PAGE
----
Common memory retrieval network in humans and monkeys
Macaque posterior parietal cortex activated during memory retrieval
Graduate School of Medicine / Faculty of Medicine
Recent human imaging studies revealed the involvement of the posterior parietal cortex (PPC) in memory retrieval, in addition to the medial temporal lobe including the hippocampus. However, the PPC is evolutionarily developed in humans and its memory-related functions are less well understood. It is also unknown if these PPC roles are unique to humans using language.
Professor Yasushi Miyashita, graduate student Kentaro Miyamoto and their colleagues at the Department of Physiology in the Graduate School of Medicine have conducted functional magnetic resonance imaging (fMRI) experiments using awake macaque monkeys that perform a cognitive task (serial probe recognition task) and compared the task-related activities (blood oxygenation level-dependent signals) with those of humans. They revealed for the first time that the macaque PPC is activated during successful memory retrieval as it is for humans. Furthermore, two memory retrieval-related regions identified in macaque PPC were dissociated, both functionally and anatomically. This differentiation suggested that these two PPC areas correspond to different areas in human PPC. Further examination of memory-related activities in monkey PPC in combination with electrophysiological and pharmacological methods will promote a better understanding of memory retrieval functions in the PPC. In the future, this research is expected to have clinical applications for treatment of memory disorders.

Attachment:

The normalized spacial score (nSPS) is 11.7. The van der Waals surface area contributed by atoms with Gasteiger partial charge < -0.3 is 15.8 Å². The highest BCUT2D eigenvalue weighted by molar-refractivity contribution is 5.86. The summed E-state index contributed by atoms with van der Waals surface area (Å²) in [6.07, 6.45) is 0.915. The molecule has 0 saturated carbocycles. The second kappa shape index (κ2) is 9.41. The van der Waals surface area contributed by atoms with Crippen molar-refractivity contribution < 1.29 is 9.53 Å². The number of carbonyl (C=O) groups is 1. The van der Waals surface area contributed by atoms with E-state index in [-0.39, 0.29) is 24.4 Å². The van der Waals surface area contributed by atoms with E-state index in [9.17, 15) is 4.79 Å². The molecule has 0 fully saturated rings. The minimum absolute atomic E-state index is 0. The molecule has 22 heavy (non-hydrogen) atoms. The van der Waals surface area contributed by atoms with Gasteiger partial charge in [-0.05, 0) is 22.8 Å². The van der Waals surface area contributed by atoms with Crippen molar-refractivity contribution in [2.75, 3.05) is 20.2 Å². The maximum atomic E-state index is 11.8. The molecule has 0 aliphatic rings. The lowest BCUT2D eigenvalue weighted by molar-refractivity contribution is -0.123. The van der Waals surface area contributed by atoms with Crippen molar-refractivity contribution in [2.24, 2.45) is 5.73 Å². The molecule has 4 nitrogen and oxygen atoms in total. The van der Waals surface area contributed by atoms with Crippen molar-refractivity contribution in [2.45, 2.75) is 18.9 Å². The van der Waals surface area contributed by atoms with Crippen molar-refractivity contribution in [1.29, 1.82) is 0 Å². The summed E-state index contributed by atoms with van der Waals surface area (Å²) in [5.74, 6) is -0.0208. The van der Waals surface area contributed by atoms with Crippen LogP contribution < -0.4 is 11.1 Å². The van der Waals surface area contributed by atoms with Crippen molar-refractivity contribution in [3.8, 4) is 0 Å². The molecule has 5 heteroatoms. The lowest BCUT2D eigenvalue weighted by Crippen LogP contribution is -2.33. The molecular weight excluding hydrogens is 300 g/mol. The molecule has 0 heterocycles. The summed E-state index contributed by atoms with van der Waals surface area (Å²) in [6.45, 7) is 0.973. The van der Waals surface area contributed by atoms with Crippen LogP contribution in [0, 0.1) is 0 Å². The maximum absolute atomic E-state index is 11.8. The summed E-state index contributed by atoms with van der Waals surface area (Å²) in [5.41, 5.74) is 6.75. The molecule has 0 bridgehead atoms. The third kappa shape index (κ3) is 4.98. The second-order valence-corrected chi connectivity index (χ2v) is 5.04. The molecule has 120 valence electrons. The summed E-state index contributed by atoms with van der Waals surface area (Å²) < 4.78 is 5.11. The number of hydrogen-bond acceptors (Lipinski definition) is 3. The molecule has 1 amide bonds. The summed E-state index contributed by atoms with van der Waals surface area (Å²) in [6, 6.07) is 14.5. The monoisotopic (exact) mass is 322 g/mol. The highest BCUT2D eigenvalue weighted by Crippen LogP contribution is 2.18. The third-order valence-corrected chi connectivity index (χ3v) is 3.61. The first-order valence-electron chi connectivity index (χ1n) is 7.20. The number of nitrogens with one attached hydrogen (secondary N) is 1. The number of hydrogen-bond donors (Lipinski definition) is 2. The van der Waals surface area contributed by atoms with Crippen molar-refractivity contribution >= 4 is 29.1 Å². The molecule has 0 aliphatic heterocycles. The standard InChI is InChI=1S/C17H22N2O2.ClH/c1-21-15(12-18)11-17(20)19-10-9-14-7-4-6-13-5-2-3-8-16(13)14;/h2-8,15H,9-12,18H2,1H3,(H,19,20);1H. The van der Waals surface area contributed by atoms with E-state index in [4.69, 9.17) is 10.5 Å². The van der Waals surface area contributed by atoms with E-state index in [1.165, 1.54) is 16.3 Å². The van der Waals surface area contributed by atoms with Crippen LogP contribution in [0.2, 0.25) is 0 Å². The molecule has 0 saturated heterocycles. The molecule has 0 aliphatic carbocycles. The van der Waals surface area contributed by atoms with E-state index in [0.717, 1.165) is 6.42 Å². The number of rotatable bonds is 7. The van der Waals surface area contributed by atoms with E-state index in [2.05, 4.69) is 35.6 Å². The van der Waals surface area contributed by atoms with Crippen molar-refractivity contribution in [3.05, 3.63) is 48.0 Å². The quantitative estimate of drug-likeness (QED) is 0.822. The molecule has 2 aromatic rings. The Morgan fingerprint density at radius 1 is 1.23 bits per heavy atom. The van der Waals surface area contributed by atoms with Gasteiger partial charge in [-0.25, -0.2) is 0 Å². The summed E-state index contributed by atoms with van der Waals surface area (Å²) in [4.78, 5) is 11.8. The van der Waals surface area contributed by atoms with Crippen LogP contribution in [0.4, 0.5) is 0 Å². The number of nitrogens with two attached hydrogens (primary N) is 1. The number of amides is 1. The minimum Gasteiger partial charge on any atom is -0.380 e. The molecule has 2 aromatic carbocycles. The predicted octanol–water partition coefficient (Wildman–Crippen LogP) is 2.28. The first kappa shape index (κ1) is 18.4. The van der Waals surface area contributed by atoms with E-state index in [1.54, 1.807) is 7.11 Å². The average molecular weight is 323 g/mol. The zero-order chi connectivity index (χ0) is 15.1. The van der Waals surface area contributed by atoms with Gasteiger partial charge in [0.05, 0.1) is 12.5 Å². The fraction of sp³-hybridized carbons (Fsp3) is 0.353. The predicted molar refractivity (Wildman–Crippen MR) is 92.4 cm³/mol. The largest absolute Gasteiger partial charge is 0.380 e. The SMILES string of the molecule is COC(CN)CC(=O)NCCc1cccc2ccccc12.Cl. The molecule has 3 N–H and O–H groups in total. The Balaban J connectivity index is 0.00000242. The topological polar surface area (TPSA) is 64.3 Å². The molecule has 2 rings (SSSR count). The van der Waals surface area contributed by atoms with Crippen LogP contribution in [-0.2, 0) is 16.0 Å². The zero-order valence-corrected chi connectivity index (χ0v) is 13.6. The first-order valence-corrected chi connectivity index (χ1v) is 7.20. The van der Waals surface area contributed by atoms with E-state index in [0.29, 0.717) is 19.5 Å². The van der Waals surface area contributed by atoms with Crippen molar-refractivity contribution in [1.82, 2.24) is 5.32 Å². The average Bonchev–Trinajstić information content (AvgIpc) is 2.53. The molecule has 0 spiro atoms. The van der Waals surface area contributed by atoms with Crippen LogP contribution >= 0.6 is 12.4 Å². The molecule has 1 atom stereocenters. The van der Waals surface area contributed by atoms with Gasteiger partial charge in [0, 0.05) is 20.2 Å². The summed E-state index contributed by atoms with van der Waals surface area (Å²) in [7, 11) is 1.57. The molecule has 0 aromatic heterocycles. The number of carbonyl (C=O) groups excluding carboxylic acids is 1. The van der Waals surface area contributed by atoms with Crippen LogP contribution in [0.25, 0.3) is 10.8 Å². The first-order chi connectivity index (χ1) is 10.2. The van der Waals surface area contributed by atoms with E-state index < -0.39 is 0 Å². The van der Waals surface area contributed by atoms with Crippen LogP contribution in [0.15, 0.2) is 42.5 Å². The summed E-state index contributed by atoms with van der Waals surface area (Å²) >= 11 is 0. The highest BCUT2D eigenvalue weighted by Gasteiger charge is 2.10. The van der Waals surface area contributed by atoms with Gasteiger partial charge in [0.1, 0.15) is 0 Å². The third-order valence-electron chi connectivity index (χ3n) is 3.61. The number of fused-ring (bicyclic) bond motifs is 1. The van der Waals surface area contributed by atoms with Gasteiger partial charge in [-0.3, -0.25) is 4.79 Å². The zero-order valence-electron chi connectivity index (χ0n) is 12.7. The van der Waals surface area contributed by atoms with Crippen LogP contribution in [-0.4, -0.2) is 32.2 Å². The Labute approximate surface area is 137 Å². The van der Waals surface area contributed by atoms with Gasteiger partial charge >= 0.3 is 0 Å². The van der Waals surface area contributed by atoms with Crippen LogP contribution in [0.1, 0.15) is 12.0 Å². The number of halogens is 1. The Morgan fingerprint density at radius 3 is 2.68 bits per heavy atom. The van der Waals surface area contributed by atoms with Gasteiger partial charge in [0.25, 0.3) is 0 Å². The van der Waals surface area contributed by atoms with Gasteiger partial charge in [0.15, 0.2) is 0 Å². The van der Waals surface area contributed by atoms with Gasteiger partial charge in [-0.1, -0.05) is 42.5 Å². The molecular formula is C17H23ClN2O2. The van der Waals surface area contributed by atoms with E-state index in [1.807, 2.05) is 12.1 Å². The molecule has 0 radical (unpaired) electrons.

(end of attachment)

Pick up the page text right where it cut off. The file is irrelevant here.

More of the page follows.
Kentaro Miyamoto, Takahiro Osada, Yusuke Adachi, Teppei Matsui, Hiroko M. Kimura, Yasushi Miyashita,
“Functional Differentiation of Memory Retrieval Network in Macaque Posterior Parietal Cortex”,
Neuron 77(4) 2013: 787-799, doi: 10.1016/j.neuron.2012.12.019.